Mysterious San Francisco duo Drab City have been slowly building momentum, with latest single Troubled Girl garnering attention from Guy Garvey’s 6 Music show among others last month, following up on the positive reviews for March’s Devil Doll.
Despite a lively social media presence, the duo say precious little about themselves, but on their debut album Good Songs For Bad People, their off kilter yet peculiarly accessible music speaks very eloquently for itself. Pitched someway between the moody, crepuscular trip hop of Portishead and the quintessentially Californian folk rock of classic West Coast bands like Jefferson Airplane, this is a distinctive, confidently crafted record that manages to sound simultaneously both woozily freeform and tightly honed.
Take for example the third track, Hand In My Pocket, the tale of a homeless, wandering youth. It’s an enticing cocktail of shifting, shuffling rhythms, hypnotic vocals, stabs of synthesiser and gliding, liquid guitar breaks, all subtly dipping in and out of view, until at the closure of the song, an unexpected swirl of strings appears before abruptly giving way to a jazzy piano solo. There’s a lot going on here, but it all feels quite deliberate, and structured to maximise the atmosphere.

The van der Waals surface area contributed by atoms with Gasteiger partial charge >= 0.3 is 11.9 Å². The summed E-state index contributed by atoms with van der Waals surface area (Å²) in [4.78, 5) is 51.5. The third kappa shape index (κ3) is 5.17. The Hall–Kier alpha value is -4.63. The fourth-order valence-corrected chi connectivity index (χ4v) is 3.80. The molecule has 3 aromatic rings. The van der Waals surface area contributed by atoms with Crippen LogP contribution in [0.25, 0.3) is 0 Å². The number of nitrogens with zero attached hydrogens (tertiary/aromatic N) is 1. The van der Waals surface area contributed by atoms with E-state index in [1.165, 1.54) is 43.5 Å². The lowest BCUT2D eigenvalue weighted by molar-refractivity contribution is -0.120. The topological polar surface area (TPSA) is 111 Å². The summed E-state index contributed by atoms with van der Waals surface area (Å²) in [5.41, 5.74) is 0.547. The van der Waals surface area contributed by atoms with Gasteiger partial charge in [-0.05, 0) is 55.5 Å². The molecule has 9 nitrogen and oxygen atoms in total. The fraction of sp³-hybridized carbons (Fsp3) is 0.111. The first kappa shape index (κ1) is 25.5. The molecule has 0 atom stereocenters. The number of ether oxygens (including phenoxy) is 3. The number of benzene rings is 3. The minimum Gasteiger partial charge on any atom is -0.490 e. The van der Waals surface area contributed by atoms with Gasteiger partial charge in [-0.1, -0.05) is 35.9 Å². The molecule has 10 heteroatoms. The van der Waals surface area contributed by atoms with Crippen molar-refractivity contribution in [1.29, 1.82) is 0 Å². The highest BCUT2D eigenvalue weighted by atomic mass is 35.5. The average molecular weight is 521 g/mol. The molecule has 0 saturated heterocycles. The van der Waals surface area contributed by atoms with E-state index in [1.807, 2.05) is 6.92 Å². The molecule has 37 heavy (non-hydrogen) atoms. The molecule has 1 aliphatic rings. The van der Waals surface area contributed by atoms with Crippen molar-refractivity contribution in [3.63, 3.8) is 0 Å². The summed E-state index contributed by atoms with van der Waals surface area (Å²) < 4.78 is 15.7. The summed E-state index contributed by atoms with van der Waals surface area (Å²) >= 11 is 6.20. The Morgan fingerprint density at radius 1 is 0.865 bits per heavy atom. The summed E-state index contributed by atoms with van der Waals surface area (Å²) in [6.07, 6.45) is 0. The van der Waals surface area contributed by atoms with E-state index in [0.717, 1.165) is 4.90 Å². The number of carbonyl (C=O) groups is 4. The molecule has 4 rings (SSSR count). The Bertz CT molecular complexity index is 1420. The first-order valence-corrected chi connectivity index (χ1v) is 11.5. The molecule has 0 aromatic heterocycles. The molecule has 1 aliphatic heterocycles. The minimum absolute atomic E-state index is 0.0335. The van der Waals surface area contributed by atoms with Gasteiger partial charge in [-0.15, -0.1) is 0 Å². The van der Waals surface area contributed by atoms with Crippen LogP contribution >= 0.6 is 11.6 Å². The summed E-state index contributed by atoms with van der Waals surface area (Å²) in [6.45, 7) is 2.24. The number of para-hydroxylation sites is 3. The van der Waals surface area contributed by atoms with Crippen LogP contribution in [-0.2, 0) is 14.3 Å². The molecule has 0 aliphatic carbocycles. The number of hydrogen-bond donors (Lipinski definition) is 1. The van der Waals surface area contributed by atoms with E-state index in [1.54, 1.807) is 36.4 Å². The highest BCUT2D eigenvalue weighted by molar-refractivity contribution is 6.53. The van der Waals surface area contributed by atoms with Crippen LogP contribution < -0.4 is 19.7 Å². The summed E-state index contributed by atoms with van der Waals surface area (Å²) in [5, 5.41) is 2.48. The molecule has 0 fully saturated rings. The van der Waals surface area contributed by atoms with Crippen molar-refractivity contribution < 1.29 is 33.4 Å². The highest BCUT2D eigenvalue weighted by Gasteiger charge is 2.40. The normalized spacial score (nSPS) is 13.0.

Both the aforementioned singles, Troubled Girl and Devil Doll, are included, with the latter arguably the high point of the album. It’s pure Portishead, with almost every element – the spy movie soundtrack vibes, the gently funky flickers of guitar and the languid beats – present and correct. And while singer Asia is no Beth Gibbons (who is?) her smooth, mellifluous voice is nevertheless an agreeably sultry substitute. Just Me and You is another standout, with Asia’s vocals multi-tracked a cappella style to deliver a richly harmonic, haunting experience.
Good Songs for Bad People maintains a high standard almost throughout, but it does tail off a little disappointingly at the end. Live Free and Die When It’s Cool, with band mate Chris given vocal duties, is undoubtedly the weakest track here, and the glacial, spacey, near-five minute Standing Where You Left Me is a slightly plodding close. Nevertheless, this is a highly promising first effort from an intriguing band, one that repurposes its core influences rather obviously but undeniably does so extremely well.